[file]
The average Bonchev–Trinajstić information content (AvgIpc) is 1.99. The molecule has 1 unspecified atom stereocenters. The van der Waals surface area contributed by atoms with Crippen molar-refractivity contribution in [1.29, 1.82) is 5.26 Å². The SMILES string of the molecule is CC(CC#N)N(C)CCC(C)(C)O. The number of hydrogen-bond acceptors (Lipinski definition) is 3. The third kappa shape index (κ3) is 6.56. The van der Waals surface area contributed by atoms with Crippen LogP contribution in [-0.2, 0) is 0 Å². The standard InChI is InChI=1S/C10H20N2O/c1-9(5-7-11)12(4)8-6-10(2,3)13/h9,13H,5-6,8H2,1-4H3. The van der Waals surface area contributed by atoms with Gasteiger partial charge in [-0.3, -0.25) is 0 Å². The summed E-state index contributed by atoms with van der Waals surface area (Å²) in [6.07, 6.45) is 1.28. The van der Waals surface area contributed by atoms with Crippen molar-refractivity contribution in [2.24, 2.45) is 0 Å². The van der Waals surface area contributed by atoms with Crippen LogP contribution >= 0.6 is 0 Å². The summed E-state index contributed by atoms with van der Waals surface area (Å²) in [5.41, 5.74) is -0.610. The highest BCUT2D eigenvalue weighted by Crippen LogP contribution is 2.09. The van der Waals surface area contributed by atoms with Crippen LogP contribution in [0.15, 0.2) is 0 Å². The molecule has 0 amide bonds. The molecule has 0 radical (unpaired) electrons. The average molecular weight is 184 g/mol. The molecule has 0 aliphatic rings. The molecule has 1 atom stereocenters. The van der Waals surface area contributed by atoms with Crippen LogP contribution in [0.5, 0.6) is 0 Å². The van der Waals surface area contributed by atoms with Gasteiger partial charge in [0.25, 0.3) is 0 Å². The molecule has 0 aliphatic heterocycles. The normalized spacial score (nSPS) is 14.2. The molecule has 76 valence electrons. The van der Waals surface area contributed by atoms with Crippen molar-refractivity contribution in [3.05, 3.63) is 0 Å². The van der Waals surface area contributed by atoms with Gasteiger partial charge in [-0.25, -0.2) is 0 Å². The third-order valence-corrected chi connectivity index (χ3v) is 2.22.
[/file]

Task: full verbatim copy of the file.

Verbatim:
The average Bonchev–Trinajstić information content (AvgIpc) is 1.99. The molecule has 1 unspecified atom stereocenters. The van der Waals surface area contributed by atoms with Crippen molar-refractivity contribution in [1.29, 1.82) is 5.26 Å². The SMILES string of the molecule is CC(CC#N)N(C)CCC(C)(C)O. The number of hydrogen-bond acceptors (Lipinski definition) is 3. The third kappa shape index (κ3) is 6.56. The van der Waals surface area contributed by atoms with Crippen LogP contribution in [-0.2, 0) is 0 Å². The standard InChI is InChI=1S/C10H20N2O/c1-9(5-7-11)12(4)8-6-10(2,3)13/h9,13H,5-6,8H2,1-4H3. The van der Waals surface area contributed by atoms with Gasteiger partial charge in [-0.3, -0.25) is 0 Å². The summed E-state index contributed by atoms with van der Waals surface area (Å²) in [6.07, 6.45) is 1.28. The van der Waals surface area contributed by atoms with Crippen molar-refractivity contribution in [2.24, 2.45) is 0 Å². The van der Waals surface area contributed by atoms with Crippen LogP contribution >= 0.6 is 0 Å². The summed E-state index contributed by atoms with van der Waals surface area (Å²) in [5.41, 5.74) is -0.610. The highest BCUT2D eigenvalue weighted by Crippen LogP contribution is 2.09. The van der Waals surface area contributed by atoms with Crippen LogP contribution in [0.15, 0.2) is 0 Å². The molecule has 0 amide bonds. The molecule has 0 radical (unpaired) electrons. The average molecular weight is 184 g/mol. The molecule has 0 aliphatic rings. The molecule has 1 atom stereocenters. The van der Waals surface area contributed by atoms with Crippen LogP contribution in [0.5, 0.6) is 0 Å². The van der Waals surface area contributed by atoms with Gasteiger partial charge in [0.25, 0.3) is 0 Å². The molecule has 0 aliphatic heterocycles. The normalized spacial score (nSPS) is 14.2. The molecule has 76 valence electrons. The van der Waals surface area contributed by atoms with Crippen molar-refractivity contribution in [3.05, 3.63) is 0 Å². The van der Waals surface area contributed by atoms with Gasteiger partial charge in [-0.25, -0.2) is 0 Å². The third-order valence-corrected chi connectivity index (χ3v) is 2.22.